Section: Application Domains

Quantum control

The issue of designing efficient transfers between different atomic or molecular levels is crucial in atomic and molecular physics, in particular because of its importance in those fields such as photochemistry (control by laser pulses of chemical reactions), nuclear magnetic resonance (NMR, control by a magnetic field of spin dynamics) and, on a more distant time horizon, the strategic domain of quantum computing. This last application explicitly relies on the design of quantum gates, each of them being, in essence, an open loop control law devoted to a prescribed simultaneous control action. NMR is one of the most promising techniques for the implementation of a quantum computer.

Physically, the control action is realized by exciting the quantum system by means of one or several external fields, being them magnetic or electric fields. The resulting control problem has attracted increasing attention, especially among quantum physicists and chemists (see, for instance, [91] , [96] ). The rapid evolution of the domain is driven by a multitude of experiments getting more and more precise and complex (see the recent review [52] ). Control strategies have been proposed and implemented, both on numerical simulations and on physical systems, but there is still a large gap to fill before getting a complete picture of the control properties of quantum systems. Control techniques should necessarily be innovative, in order to take into account the physical peculiarities of the model and the specific experimental constraints.

The area where the picture got clearer is given by finite dimensional linear closed models.

  • Finite dimensional refers to the dimension of the space of wave functions, and, accordingly, to the finite number of energy levels.

  • Linear means that the evolution of the system for a fixed (constant in time) value of the control is determined by a linear vector field.

  • Closed refers to the fact that the systems are assumed to be totally disconnected from the environment, resulting in the conservation of the norm of the wave function.

The resulting model is well suited for describing spin systems and also arises naturally when infinite dimensional quantum systems of the type discussed below are replaced by their finite dimensional Galerkin approximations. Without seeking exhaustiveness, let us mention some of the issues that have been tackled for finite dimensional linear closed quantum systems:

Several of these results use suitable transformations or approximations (for instance the so-called rotating wave) to reformulate the finite-dimensional Schrödinger equation as a sub-Riemannian system. Open systems have also been the object of an intensive research activity (see, for instance, [35] , [71] , [92] , [49] ).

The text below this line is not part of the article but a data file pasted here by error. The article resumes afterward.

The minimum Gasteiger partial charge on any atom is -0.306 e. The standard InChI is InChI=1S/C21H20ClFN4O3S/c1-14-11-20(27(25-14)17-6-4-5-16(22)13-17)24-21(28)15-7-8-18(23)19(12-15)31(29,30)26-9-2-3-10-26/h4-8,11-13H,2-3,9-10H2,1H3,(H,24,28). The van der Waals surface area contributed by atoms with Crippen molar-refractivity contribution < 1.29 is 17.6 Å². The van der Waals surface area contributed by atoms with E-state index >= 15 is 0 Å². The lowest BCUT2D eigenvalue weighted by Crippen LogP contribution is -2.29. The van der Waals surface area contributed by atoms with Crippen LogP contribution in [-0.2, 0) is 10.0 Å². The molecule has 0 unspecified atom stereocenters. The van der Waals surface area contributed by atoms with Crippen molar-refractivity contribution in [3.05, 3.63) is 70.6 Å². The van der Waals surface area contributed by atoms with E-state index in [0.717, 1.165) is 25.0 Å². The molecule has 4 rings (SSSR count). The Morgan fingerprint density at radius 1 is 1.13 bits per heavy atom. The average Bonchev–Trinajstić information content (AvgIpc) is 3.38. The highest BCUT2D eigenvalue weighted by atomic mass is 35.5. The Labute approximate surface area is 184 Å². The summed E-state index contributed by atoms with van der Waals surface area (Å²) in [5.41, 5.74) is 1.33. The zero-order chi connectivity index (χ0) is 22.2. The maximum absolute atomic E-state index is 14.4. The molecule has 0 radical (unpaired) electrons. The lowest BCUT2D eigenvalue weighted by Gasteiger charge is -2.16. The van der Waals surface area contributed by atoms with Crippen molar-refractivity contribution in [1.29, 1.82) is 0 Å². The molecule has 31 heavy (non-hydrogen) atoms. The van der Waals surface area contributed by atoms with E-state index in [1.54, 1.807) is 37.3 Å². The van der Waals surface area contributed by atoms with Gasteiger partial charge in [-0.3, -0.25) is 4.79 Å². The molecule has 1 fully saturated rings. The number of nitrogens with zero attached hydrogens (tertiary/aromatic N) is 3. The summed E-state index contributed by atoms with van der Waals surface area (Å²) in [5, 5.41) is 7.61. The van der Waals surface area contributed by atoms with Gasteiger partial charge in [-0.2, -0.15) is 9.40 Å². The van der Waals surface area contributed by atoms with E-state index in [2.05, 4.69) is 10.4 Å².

In the case where the state space is infinite dimensional, some optimal control results are known (see, for instance, [39] , [50] , [67] , [40] ). The controllability issue is less understood than in the finite dimensional setting, but several advances should be mentioned. First of all, it is known that one cannot expect exact controllability on the whole Hilbert sphere [100] . Moreover, it has been shown that a relevant model, the quantum oscillator, is not even approximately controllable [93] , [83] . These negative results have been more recently completed by positive ones. In [41] , [42] Beauchard and Coron obtained the first positive controllability result for a quantum particle in a 1D potential well. The result is highly nontrivial and is based on Coron's return method (see [56] ). Exact controllability is proven to hold among regular enough wave functions. In particular, exact controllability among eigenfunctions of the uncontrolled Schrödinger operator can be achieved. Other important approximate controllability results have then been proved using Lyapunov methods [82] , [87] , [68] . While [82] studies a controlled Schrödinger equation in for which the uncontrolled Schrödinger operator has mixed spectrum, [87] , [68] deal mainly with general discrete-spectrum Schrödinger operators.

In all the positive results recalled in the previous paragraph, the quantum system is steered by a single external field. Different techniques can be applied in the case of two or more external fields, leading to additional controllability results [59] , [46] .

The picture is even less clear for nonlinear models, such as Gross–Pitaevski and Hartree–Fock equations. The obstructions to exact controllability, similar to the ones mentioned in the linear case, have been discussed in [65] . Optimal control approaches have also been considered [38] , [51] . A comprehensive controllability analysis of such models is probably a long way away.